The Reality of Autism and Independence
As Wee Girl is getting older, she’s starting to get more independent. Which is a good thing. It really, really is, and I’m proud of my daredevil child. But it has some downsides too, which are starting to become clear. Having a pre-verbal child with autism and independence is making my life very interesting indeed.
When I was young and we lived in St Andrews, I wanted to go to the beach. I don’t know exactly how old I was, but this is one of my earliest memories, so I couldn’t have been much older than my daughter is now. My parents weren’t able to take me, so I left the house and tricycled to the beach.
On my own. Without telling anyone.
Yeah, I bet you can tell how well that went down. My mother remembers going to the beach and seeing my tricycle left abandoned on its side, one wheel forlornly spinning… I might have made up the bit about the wheel, but the rest of the story is true. I remember wading into the sea with my dress on because I couldn’t undo the buttons at the back.
So maybe this is karma.
The more Wee Girl understands, the more she wants to try things for herself, which is wonderful, don’t get me wrong, but what if those things are not safe for her to do?
At the park I only have to take my eyes off her for a moment (to get Little Man, for example) and she’s gone, letting herself out of the playground and making for the cafe.
She was sharing a bath with her brother recently, and decided to help wash him. Lovely, right? So she got the soap, and pushed his head forward. She was very gentle, but without meaning to or realising his face went into the water. It was just for a instant and I quickly intervened, but Little Man came up spluttering a little bit, startled but not upset. I would never have left them alone in the bath together, anyway, but moments like that hold a light up to reality and show you how how translucent and fragile the barrier is between everyday life and tragedy.
It’s at times like that when the communication barrier is evident. Telling her ‘no’ seldom works, not in the way it does with Little Man. The sterner the ‘no’ the brighter the giggle, and I can explain the danger, but I have no way of knowing whether she understands. And it’s particularly hard when she’s doing what she’s doing because she wants to help.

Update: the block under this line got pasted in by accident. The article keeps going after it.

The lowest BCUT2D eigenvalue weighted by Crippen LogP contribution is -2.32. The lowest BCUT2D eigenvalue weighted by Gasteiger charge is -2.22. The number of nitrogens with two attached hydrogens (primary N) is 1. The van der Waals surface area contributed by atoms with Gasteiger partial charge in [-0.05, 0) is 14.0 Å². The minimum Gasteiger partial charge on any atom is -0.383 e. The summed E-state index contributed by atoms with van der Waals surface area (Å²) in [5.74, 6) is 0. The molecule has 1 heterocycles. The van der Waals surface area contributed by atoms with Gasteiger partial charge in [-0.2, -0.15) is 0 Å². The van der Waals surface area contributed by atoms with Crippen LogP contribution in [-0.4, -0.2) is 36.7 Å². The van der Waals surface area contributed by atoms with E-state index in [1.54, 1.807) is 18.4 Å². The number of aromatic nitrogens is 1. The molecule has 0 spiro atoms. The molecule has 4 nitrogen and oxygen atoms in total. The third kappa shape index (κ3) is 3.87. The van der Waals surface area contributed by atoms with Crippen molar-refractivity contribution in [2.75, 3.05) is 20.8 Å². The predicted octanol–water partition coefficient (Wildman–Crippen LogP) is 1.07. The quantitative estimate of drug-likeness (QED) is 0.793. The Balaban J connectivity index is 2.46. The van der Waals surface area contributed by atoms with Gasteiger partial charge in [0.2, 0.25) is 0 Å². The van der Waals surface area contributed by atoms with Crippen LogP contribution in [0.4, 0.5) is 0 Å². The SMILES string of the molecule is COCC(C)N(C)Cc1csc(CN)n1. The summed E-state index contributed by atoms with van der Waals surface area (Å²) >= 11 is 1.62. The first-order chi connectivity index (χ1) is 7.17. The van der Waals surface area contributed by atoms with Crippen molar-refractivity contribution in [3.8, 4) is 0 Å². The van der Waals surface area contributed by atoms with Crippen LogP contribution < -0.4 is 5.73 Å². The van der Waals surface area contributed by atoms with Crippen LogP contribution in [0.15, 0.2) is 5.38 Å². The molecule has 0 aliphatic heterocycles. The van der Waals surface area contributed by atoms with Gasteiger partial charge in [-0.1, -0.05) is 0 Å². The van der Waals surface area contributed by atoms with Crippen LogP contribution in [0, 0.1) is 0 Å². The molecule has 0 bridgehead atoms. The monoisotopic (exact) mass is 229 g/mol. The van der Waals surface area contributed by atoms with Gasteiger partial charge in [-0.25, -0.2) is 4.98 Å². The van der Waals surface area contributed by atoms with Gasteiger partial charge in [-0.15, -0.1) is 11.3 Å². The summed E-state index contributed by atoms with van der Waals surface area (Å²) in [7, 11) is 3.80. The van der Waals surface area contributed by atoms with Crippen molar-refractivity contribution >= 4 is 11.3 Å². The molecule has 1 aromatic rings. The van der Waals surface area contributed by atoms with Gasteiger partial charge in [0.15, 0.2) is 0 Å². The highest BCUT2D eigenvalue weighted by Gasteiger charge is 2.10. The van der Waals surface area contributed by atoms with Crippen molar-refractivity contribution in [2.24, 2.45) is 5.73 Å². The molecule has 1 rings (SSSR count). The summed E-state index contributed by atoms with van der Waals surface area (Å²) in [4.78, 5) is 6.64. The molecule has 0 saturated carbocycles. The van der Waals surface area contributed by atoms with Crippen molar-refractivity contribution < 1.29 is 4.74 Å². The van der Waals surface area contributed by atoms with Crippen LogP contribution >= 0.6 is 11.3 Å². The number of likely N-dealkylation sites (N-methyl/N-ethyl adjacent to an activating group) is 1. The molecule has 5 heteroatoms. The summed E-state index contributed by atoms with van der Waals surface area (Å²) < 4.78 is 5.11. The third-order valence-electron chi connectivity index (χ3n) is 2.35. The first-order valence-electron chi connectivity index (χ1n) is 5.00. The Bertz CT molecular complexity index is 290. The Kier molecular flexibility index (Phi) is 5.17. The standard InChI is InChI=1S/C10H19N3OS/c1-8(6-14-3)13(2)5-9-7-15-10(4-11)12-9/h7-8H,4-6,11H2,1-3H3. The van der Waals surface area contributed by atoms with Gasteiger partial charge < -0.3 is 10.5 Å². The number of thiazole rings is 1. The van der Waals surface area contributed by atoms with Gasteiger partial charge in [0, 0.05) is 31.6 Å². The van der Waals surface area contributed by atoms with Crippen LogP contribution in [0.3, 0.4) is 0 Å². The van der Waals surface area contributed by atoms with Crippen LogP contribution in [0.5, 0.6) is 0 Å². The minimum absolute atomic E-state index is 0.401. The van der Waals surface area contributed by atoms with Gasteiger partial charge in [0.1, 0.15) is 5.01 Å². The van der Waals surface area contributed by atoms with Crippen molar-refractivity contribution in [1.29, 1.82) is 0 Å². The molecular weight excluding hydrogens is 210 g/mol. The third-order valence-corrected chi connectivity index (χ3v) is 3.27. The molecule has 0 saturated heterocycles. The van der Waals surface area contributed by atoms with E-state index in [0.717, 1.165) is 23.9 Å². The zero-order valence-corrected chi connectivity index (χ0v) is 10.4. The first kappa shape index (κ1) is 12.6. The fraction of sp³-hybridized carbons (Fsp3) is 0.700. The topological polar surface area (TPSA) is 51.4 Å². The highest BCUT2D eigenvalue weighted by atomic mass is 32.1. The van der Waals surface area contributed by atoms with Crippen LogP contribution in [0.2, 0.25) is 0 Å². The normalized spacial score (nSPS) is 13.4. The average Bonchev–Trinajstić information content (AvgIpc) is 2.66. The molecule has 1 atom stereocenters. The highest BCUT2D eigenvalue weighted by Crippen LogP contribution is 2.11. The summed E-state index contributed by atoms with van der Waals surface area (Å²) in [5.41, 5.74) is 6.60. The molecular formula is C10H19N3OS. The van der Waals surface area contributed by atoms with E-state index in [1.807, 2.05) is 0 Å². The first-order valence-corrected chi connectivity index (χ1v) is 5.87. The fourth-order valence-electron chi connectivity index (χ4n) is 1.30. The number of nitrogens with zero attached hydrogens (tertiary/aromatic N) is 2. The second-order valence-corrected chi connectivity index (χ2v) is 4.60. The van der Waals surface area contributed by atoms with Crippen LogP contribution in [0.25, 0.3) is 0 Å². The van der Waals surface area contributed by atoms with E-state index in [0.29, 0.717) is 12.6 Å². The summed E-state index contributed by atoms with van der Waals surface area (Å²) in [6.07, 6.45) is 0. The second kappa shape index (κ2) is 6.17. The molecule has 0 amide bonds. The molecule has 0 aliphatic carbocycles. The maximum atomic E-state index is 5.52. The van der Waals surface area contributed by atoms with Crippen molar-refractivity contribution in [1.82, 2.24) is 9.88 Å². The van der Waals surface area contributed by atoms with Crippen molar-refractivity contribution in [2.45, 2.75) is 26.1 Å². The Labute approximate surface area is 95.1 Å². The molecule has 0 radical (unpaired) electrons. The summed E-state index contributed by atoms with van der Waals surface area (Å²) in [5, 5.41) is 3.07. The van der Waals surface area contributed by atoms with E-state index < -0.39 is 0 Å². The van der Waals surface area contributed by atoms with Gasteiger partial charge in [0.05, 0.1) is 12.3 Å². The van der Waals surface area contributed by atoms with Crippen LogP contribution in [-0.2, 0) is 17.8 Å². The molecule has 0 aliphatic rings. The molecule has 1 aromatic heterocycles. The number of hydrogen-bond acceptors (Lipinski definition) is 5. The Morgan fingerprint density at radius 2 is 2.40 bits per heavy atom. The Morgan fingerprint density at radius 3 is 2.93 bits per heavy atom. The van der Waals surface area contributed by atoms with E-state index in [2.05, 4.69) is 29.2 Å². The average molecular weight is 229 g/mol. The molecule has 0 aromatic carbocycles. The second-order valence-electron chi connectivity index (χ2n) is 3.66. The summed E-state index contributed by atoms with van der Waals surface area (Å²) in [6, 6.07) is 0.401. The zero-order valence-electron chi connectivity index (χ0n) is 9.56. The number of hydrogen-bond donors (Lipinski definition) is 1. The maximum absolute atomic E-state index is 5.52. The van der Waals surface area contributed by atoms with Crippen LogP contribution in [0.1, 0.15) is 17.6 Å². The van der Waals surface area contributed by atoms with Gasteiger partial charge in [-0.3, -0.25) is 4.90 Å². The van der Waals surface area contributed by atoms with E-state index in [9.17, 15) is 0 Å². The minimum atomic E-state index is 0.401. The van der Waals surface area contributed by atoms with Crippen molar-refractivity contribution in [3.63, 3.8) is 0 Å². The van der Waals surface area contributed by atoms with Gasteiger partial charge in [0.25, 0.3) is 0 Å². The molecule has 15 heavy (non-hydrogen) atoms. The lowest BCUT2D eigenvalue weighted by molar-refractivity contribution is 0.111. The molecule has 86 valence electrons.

She’s going to turn five in a few months, and at a time when most parents are perhaps starting to feel they can relax a bit about certain things, that they can trust their children more as they grow older, I’m finding the exact opposite; the more independent she gets, the more closely I have to watch her. While children her age are finding friends to play with at the playground, I’m there, shepherding her, chasing her, playing with her. Doing something as simple as making sure she doesn’t run in front of the swings, for instance; how many other parents of five year olds are doing that?
Don’t get me wrong, her increased independence is a very good thing. I am happy and proud that she’s getting more engaged, more willing to try things for herself. I’ve spoken before about my doubts at whether her autism really shapes who she is in Would You Choose to Cure Your Child of Autism? but in this case her boldness and gutsiness absolutely are part of what makes her who she is, and I’m growing prouder of her every single day. I would not change that for a millisecond, not even for my own peace of mind.
But this is one of the things they don’t tell you about autism, that sometimes all of the work you put into helping the child to understand the world and get involved makes things harder, not easier, and that while other parents may be starting to relax, my work is just beginning.
And I haven’t even thought about adolescence yet.
Are you finding your work is getting easier as your child gets older? Is your grass really greener than mine?